Some time ago, I was doing a Group Policy assessment in order to check for possible misconfigurations. Apart running the well known tools, I usually take a look at the shared SYSVOL policy folder. The SYSVOL folder is accessible in read-only by all domain users & domain computers. My attention was caught at some point by the “Files.xml” files located under a specific user policy:
This policy settings were related to the “File Preference” Group policy settings running under the user configuration.
According to Microsoft this policy allows you to:
In this case, an exe file (CleanupTask.exe) was copied from a shared folder under a specific location under “Program Files” folder (the folder names are invented for confidentiality reasons). The “CleanupTask” executable was run by the Windows Task Scheduler every hour under the SYSTEM user.
The first question was, why not running under the computer configuration? Short answer: only some users had this “custom application” installed which needed to be replaced, so the policy was filtered for a particular users group, in our case “CustomApp” group and luckily my user “user1” was member of this group.
The policy was executed without impersonating the user (so under the SYSTEM context), otherwise I would have found and entry “userContext=1” in the xml file. This was necessary because a standard user cannot write in %ProgramFiles%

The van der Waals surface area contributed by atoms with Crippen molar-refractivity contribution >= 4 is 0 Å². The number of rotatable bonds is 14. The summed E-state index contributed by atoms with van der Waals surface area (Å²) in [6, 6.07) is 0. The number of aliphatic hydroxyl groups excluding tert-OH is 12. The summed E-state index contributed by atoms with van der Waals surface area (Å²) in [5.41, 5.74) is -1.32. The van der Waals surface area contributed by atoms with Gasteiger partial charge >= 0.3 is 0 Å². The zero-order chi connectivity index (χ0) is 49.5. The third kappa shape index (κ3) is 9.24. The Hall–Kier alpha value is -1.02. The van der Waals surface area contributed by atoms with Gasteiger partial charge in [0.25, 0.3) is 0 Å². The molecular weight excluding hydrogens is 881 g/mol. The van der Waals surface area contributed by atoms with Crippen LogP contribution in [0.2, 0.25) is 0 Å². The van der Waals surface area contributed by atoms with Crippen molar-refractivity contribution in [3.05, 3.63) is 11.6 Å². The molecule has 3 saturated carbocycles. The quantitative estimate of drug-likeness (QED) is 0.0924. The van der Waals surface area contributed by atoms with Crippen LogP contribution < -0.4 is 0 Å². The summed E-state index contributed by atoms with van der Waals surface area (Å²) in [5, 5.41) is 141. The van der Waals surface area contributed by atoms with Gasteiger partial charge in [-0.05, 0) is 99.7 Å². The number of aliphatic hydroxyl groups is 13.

In addition the policy was run only once (FilterRunOnce), which would have prevented multiple copies each time the user logged in.
To sum it up this was the policy configuration from the DC perspective:
Now that I had a clear vision of this policy, I took a look at the shared hidden folder.. and guess what? It was writable for domain users, a real dangerous misconfig…
I think you already got it, I could place an evil executable (reverse shell, add my user to local admins and so on) in this directory, perform a gpupdate /force which would copy the evil program in “Program Files\CustomApp\Maintenance” and the wait for the CleanUptask to execute….
But I had still a problem, this policy was applied only once and in my case I was already too late.. so no way? Not at all. The evidence that the policy has already been executed is stored under a particular location in the Windows Registry under the “Current User” hive which we can modify…
All I needed to do was deleting the guid referring to the filter id of the group policy and then run gpudate /force again and perform all the nasty things…
Misconfigurations in Group Policies, especially those involving file operations can be very dangerous, so publish them after an extremely careful review 😉